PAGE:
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More strange American ‘law’

spitzer-call-girlWhat would happen if the police had the evidence on any other Tony, Eric, Dick, or Peter, that any one of us three had paid for a prostitute? I ask this, since I once was almost a victim of police entrapment by a female cop decoy that I innocently enough offered a ride from inside a convenience store. She kept begging me to pay her for sex! Luckily when I didn’t bite, she finally got out of the car, and the next day I read about her policing activities in the daily paper. Close call.

In New York, the police are not as uncorrupted as the Texas cops are though. No Charges for Spitzer in Prostitution Case They get all the dope on a guy, and then let him go! Isn’t that just incredible? This man could possibly corrupt the morals of some other young call girl because of this inexplicable police behavior. That’s not right!

I chalk it up to being just another strange American ‘law’. Some go to jail, and others don’t. Equal protection under the law? Perhaps not. The law is not blind, though now the current governor of New York is just that, ever since Spitzer has got spitzed back out into the general population.

Who needs these prostitution laws anyway? The police? I feel sorry for Eliot’s wife, since she might not be able to buy at Neiman Marcus this Christmas?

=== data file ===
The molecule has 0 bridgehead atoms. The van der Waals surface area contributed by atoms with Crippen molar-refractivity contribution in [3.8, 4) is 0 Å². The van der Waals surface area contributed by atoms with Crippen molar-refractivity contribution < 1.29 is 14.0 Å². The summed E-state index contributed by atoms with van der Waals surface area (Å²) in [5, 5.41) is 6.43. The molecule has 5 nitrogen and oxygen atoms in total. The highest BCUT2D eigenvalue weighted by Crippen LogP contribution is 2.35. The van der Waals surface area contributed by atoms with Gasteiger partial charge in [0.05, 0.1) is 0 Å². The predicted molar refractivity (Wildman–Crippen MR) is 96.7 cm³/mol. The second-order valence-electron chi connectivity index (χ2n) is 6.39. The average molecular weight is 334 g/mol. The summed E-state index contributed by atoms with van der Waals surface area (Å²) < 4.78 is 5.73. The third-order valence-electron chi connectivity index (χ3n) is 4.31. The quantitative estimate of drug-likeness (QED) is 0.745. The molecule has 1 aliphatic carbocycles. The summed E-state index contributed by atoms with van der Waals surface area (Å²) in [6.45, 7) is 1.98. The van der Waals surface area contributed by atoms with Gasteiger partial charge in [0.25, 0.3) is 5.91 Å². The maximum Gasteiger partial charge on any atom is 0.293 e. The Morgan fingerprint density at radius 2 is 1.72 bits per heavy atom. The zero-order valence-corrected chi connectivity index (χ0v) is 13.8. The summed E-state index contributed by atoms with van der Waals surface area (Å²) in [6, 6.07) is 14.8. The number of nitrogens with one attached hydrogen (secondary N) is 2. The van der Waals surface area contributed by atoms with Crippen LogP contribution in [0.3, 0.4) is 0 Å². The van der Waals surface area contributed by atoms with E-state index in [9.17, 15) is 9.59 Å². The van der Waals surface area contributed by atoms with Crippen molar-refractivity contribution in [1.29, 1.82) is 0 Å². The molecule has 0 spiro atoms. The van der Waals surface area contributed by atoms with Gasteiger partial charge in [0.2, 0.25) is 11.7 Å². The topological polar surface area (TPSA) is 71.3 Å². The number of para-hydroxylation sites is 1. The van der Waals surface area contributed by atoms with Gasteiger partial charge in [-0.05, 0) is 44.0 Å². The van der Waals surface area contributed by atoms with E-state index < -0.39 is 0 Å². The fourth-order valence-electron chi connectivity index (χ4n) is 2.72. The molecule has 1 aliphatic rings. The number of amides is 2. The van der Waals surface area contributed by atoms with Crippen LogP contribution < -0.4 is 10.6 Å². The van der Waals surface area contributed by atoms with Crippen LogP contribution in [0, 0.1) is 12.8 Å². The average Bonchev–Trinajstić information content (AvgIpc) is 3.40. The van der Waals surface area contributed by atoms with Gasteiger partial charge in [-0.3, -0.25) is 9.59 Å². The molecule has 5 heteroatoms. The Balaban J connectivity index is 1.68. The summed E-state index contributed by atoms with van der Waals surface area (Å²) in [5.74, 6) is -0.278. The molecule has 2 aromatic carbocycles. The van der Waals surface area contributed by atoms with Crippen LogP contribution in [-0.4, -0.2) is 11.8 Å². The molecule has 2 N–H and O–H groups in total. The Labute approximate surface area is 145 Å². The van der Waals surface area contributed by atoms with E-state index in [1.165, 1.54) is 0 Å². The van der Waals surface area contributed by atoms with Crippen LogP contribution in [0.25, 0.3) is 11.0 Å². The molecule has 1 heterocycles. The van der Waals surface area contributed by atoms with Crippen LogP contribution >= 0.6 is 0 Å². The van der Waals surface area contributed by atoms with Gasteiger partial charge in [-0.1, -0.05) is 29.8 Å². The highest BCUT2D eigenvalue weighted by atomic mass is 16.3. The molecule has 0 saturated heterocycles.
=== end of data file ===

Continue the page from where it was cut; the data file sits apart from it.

And imagine if I had used New York State Police logic back if I had taken the bait with the police decoy bird down in Texas? I had offered her say, $100 for a ‘light massage’? As they would then have converged on me in mass, handcuffed me, and I would have shouted out….

‘You can’t arrest me! This $100 is not from public funds!’

Here is that imaginary answer from the cops…

‘Sorry, Guv, we will have to let you go. You harmed nobody.’

4 thoughts on “More strange American ‘law’

  1. In Colorado, patronizing a prostitute is a class 1 petty offense, punishable by up to six months in jail (before good time) or a five hundred dollar fine (plus court costs) and very rarely resulting in in more jail than time served.

    Probably not worth the effort, and there may have been a plea deal in exchange for cooperation.

    The American system when District Attorneys can decline to prosecute anyone for any reason is rather unusual and counterintuitive.

  2. There should be some room for discretion, but when you stack the top of the US legal system with assholes and crooks, then the discretion flows towards those with money and against those without it.

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